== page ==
News/Canada

Michael Voris (Courtesy of St. Michael's Media)TORONTO - American Catholic YouTube sensation Michael Voris doesn’t mince words.

His direct, no-nonsense approach to hot-button issues like abortion and contraception may rub some the wrong way. But a dedicated following, including young Catholics like 24-year-old Therese Miller of Cambridge, Ont., has discovered him online and say they find his countercultural message inspirational as they live out their faith in their schools and workplaces.

Voris’ appeal is extending north to Canada, where he had recent exposure on the Michael Coren Show and he was scheduled to speak at a March 19 World Youth Day fundraiser in Kitchener, Ont.

Voris is an Emmy award-winning broadcaster who founded St. Michael’s Media in 2006. His YouTube show The Vortex averages thousands of viewers and has been downloaded more than five million times over the past two years.

D&P partner finds immediate rewards in Afghanistan development work

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CRS enlists local Afghanis for a snow-clearing effort in Ghor through its cash-for-work program. (Photo courtesy of Scott Braunschweig)OTTAWA - Scott Braunschweig sometimes wonders if the development work he is doing in Afghanistan is “in some ways very selfish.” After all, he finds it so personally gratifying.

Braunschweig works with Catholic Relief Services (CRS), the international development arm of the American bishops. He had worked in many other countries in overseas development previously, but often found it difficult dealing with bureaucracy to get things done. But in Afghanistan, “you get this immediate reward... you can see the physical health of the people improve when you put in a water project.”

Afghanistan had been on Braunschweig’s “no-go” list back in 2004 when he was looking at going overseas again. But despite his concerns about violence and negative perceptions about conflict, an intriguing position with the Tribal Liaison Office lured him there.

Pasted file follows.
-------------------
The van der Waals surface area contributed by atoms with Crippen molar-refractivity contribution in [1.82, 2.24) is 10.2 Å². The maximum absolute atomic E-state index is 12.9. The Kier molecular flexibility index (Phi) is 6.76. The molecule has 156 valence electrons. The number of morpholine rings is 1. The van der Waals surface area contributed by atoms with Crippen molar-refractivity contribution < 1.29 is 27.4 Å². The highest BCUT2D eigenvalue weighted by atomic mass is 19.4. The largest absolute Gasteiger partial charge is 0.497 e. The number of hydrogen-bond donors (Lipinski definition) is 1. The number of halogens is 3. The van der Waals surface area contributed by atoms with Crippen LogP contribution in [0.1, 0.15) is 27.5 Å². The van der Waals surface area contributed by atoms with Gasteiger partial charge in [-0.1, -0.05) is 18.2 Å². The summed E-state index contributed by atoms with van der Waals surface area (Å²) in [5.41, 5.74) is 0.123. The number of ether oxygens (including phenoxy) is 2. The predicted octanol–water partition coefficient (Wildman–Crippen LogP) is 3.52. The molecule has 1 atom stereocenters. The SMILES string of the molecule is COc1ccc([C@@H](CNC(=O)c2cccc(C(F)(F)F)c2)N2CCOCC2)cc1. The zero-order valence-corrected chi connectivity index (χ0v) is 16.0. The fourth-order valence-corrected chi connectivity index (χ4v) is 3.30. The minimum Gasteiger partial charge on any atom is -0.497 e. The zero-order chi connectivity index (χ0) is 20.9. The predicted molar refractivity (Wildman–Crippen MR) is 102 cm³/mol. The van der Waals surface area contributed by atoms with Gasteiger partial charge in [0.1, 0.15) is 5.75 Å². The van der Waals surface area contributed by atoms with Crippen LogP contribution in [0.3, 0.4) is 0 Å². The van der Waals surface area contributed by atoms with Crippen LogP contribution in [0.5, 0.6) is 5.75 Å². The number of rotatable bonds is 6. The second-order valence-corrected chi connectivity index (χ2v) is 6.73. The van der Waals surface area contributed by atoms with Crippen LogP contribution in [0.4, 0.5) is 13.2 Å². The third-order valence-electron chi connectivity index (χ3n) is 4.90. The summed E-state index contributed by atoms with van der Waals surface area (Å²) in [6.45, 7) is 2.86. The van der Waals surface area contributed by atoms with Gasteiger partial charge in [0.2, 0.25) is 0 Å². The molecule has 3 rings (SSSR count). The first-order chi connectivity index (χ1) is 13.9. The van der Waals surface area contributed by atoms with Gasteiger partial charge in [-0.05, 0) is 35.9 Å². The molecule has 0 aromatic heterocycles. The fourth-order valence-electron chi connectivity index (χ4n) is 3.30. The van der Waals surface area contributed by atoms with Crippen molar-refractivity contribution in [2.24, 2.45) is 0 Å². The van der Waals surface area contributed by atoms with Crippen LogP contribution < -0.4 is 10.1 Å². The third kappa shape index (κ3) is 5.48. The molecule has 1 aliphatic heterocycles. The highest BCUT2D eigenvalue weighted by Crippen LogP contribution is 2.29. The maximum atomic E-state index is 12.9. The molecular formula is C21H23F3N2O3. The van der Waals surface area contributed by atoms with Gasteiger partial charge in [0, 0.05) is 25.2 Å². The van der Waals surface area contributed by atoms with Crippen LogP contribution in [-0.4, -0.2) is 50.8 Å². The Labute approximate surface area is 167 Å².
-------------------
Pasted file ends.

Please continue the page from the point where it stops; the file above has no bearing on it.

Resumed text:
Interfaith leaders call for inspired leadership in addressing poverty

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Joe GunnOTTAWA - An interfaith coalition is calling for “inspired leadership” from the federal government in addressing poverty in Canada.

It also expressed dismay over the Conservative government’s March 7 response to the poverty-elimination plan proposed last November by the Committee on Human Resources, Skills and Social Development and the Status of People with Disabilities (HUMA).

“We were disappointed that the federal government response did not take advantage of the consensus for co-ordinated action reflected in the HUMA report and did not respond substantively to the recommendations,” said the March 8 Interfaith Declaration from the Canadian Council of Churches (which includes Canada’s Catholic bishops), the Canadian Interfaith Delegation — World Religions Summit 2010, the Evangelical Fellowship of Canada and Dignity for All.

Citizens for Public Justice (CPJ) released a more critical statement, saying that its “hope for Ottawa to meaningfully engage in poverty reduction efforts evaporated” when the federal government released its response to the HUMA report.

Pro-family groups are granted intervenor status in prostitution case

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OTTAWA - Three pro-family groups have been granted leave to make a joint intervention in an appeal to a ruling that struck down prohibitions against prostitution, which is to be heard by the Ontario Court of Appeal later this spring.